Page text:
Know the scientist: Flossie Wong-Staal

Flossie Wong-Staal (1946 – 2020) was a Chinese-American virologist and molecular biologist who cloned human immunodeficiency virus (HIV) for the first time. She determined the function of its genes, a significant step in our understanding and treatment of HIV/AIDS.

Flossie Wong-Staal (original name Yee Ching Wong) was born in 1947 in China. She attended an all-girls Catholic school in Hong Kong, where she excelled academically. Her teachers and parents encouraged her to take up science, although her interested lay in literature. However, she pursued science and came to love it.

In 1965, Wong-Staal went to the United States to study bacteriology at the University of California, Los Angeles (UCLA). She earned her Ph.D. in molecular biology from UCLA in 1972.

Research into retroviruses

In 1973, she began her research into retroviruses along with Robert Gallo at the National Cancer Institute. Retroviruses are a group of viruses that infect their victims by inserting their genetic material into the host’s DNA. Wong-Staal was part of the group that identified the first human retrovirus, human T-cell leukemia virus type 1 (HTLV-1). The team showed that the retrovirus could cause cancer, a stance long dismissed by the research community.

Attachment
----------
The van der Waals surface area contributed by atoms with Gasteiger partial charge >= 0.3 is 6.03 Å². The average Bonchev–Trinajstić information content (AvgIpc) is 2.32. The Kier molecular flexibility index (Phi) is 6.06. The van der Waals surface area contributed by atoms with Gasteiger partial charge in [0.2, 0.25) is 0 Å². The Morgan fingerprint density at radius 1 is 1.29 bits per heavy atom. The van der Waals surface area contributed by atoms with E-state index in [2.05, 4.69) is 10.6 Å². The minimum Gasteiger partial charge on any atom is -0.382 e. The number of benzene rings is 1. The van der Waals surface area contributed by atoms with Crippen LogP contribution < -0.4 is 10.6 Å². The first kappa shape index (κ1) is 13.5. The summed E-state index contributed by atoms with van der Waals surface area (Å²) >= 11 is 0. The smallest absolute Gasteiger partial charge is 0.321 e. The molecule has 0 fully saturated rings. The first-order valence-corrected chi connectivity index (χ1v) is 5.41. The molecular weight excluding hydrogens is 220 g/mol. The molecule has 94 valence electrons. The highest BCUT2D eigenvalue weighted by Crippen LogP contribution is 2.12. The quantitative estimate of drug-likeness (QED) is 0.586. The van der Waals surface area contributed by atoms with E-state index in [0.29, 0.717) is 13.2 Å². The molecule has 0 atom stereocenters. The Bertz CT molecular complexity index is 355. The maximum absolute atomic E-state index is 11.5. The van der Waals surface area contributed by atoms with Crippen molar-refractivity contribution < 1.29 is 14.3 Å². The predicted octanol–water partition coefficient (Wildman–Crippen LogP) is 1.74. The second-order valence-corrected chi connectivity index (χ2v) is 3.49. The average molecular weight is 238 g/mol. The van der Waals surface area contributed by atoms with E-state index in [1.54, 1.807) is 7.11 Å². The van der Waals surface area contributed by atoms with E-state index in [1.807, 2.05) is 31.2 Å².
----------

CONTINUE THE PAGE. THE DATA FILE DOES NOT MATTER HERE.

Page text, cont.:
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In the early 1980s, when AIDS cases first began appearing in the United States, Wong-Staal and Gallo quickly set about finding the cause and they succeeded in 1983. The duo, along with Luc Montagnier in France, simultaneously discovered that HIV, a retrovirus, was the cause of AIDS. In 1985, Wong-Staal became the first researcher to clone HIV. It led to the first genetic map of the virus, which aided in the development of blood tests for HIV.

Other scientific contributions

Wong-Staal’s research into the Tat protein within the viral strain HIV-1 led to the development of new treatments for Kaposi's sarcoma, a type of skin lesion, affecting HIV/AIDS patients.

In 1990, Wong-Staal joined the University of California San Diego, where she led the Center for AIDS Research and investigated gene therapy as a treatment for HIV/AIDS.

Wong-Staal died of pneumonia (not related to coronavirus) in 2020 at the age of 73.

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Printable version | Jul 27, 2021 11:28:44 PM |

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